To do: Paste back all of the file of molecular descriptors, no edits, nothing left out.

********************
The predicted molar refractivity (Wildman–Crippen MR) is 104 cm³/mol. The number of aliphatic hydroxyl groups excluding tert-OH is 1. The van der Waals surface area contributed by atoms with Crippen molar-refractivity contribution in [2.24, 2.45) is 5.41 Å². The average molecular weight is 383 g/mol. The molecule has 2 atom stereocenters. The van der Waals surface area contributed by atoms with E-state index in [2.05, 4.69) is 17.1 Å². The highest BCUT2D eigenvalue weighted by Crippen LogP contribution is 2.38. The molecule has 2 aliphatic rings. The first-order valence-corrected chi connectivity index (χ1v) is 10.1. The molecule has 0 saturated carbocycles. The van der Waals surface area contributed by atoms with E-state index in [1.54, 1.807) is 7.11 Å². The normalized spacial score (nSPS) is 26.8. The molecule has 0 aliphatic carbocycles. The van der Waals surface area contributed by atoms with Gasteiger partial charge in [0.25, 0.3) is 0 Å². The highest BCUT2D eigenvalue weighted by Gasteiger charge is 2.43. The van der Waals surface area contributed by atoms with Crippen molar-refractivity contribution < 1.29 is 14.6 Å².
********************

The predicted molar refractivity (Wildman–Crippen MR) is 104 cm³/mol. The number of aliphatic hydroxyl groups excluding tert-OH is 1. The van der Waals surface area contributed by atoms with Crippen molar-refractivity contribution in [2.24, 2.45) is 5.41 Å². The average molecular weight is 383 g/mol. The molecule has 2 atom stereocenters. The van der Waals surface area contributed by atoms with E-state index in [2.05, 4.69) is 17.1 Å². The highest BCUT2D eigenvalue weighted by Crippen LogP contribution is 2.38. The molecule has 2 aliphatic rings. The first-order valence-corrected chi connectivity index (χ1v) is 10.1. The molecule has 0 saturated carbocycles. The van der Waals surface area contributed by atoms with E-state index in [1.54, 1.807) is 7.11 Å². The normalized spacial score (nSPS) is 26.8. The molecule has 0 aliphatic carbocycles. The van der Waals surface area contributed by atoms with Gasteiger partial charge in [0.25, 0.3) is 0 Å². The highest BCUT2D eigenvalue weighted by Gasteiger charge is 2.43. The van der Waals surface area contributed by atoms with Crippen molar-refractivity contribution < 1.29 is 14.6 Å².